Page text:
Simon Harriyott

Whose responsibility is your career development?

A couple of years ago, I was chatting with some colleagues about training courses. Tim, my then boss, asked whether the company was responsible for training us, or whether it was up to us (n.b. it wasn't the company). Around the same time, I read Eric Sink's career calculus article, which was quite inspirational for me. The gist of the article was that improving one's career is best done by continually learning.

I've been mulling this over recently, and coming up with ideas for improving myself as a developer, and as an employee.

Getting Better

The first step in getting better at something is to want to get better at something. For argument's sake, let's assume that you want to get better at being a developer.

In general, learning can be passive or active. Passive learning includes reading, listening and watching, and active includes imitating, experimenting and practising. Both are important. Spend time reading articles on developer websites, developer blogs, listening to podcasts, and watching channel 9 videos are all ways of passive learning.

There are two kinds of books for developers; one kind is for specific languages or topics, such as an ASP.NET guide or Perl reference; the other kind is books about good programming practice, such as Code Complete, or Coder to Developer. Most book-reading developers I've come across favour the first kind, but the second kind are arguably more use in the long-term.

Obviously it's important to know about the subjects you work with often. It's also important to read about subjects that aren't directly related to what you're doing at work at present. Everyone reads about what they're doing at present (unless they're an expert at it already), so although you're getting better by simply doing your job, so is everyone else. If, for example, you've heard of regular expressions, but don't know what they are, then when you come across a problem easily solved with regular expressions, you won't think to use them. If, however, when you heard about them, you thought "Ooh, I wonder what they are", and spent 15 minutes reading up on them, then you may consider using them to solve a problem quickly. Hoorah.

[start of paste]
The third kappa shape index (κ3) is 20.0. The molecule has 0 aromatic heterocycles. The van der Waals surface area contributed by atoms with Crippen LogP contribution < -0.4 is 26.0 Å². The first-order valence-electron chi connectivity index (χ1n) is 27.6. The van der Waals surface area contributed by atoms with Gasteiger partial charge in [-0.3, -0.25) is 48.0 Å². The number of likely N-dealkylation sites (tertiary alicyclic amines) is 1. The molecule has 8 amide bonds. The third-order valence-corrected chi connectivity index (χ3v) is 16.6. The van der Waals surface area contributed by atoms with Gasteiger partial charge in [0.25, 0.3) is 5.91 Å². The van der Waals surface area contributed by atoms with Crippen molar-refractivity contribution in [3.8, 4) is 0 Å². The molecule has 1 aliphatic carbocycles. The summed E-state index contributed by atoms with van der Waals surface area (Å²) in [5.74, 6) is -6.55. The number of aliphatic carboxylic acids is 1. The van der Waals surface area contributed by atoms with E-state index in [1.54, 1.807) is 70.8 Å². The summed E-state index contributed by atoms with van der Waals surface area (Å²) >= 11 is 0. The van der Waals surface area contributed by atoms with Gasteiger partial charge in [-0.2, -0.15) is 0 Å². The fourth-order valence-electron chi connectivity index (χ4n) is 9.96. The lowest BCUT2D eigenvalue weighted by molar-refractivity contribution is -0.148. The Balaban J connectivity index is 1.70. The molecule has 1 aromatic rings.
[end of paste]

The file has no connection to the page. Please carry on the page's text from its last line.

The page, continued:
It's true that many of the unrelated things you read about may never be useful. That isn't a valid argument to avoid it; you'll never really know which things will be useful or not.

Keeping a list of things to research is a good idea. Phil Winstanley has one here, for example.

As for active learning, writing experimental applications can be really useful for understanding something more fully. You don't have to finish them. The application is just for learning. It might be slightly useful to you in something else, for example, using regular expressions for URL rewriting on your website. Of course, your tinkerings might end up being really useful as a proper application, in which case you can sell it as shareware, or put it online with gradients and rounded corners and wait for Yahoo to buy you out.


Hanging out with clever people is rewarding. It's really hard not to learn something by going to conferences, user groups, training courses, unconferences and geek dinners. When you're there, speak to as many people as you can. If you're shy, here's what to do.